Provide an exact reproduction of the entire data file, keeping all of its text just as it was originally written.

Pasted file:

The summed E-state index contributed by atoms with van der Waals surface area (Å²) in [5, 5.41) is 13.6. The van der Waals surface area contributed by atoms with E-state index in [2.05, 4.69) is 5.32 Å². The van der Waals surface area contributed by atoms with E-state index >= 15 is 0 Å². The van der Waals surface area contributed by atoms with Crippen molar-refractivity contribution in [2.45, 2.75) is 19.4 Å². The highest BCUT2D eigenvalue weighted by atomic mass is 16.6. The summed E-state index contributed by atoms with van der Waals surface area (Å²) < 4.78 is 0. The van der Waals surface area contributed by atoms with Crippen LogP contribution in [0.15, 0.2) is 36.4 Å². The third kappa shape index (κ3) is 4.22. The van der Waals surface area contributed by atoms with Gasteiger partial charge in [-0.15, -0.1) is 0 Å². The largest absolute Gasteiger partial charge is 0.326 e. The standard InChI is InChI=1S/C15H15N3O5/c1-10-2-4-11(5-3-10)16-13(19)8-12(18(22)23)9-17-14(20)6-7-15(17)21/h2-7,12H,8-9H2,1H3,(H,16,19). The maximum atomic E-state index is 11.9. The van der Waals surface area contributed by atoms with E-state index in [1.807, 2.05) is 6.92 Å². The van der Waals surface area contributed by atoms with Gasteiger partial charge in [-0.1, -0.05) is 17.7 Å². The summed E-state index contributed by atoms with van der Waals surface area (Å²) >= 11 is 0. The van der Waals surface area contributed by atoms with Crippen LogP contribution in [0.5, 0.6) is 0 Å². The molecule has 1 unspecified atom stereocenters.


The summed E-state index contributed by atoms with van der Waals surface area (Å²) in [5, 5.41) is 13.6. The van der Waals surface area contributed by atoms with E-state index in [2.05, 4.69) is 5.32 Å². The van der Waals surface area contributed by atoms with E-state index >= 15 is 0 Å². The van der Waals surface area contributed by atoms with Crippen molar-refractivity contribution in [2.45, 2.75) is 19.4 Å². The highest BCUT2D eigenvalue weighted by atomic mass is 16.6. The summed E-state index contributed by atoms with van der Waals surface area (Å²) < 4.78 is 0. The van der Waals surface area contributed by atoms with Crippen LogP contribution in [0.15, 0.2) is 36.4 Å². The third kappa shape index (κ3) is 4.22. The van der Waals surface area contributed by atoms with Gasteiger partial charge in [-0.15, -0.1) is 0 Å². The largest absolute Gasteiger partial charge is 0.326 e. The standard InChI is InChI=1S/C15H15N3O5/c1-10-2-4-11(5-3-10)16-13(19)8-12(18(22)23)9-17-14(20)6-7-15(17)21/h2-7,12H,8-9H2,1H3,(H,16,19). The maximum atomic E-state index is 11.9. The van der Waals surface area contributed by atoms with E-state index in [1.807, 2.05) is 6.92 Å². The van der Waals surface area contributed by atoms with Gasteiger partial charge in [-0.1, -0.05) is 17.7 Å². The summed E-state index contributed by atoms with van der Waals surface area (Å²) >= 11 is 0. The van der Waals surface area contributed by atoms with Crippen LogP contribution in [0.5, 0.6) is 0 Å². The molecule has 1 unspecified atom stereocenters.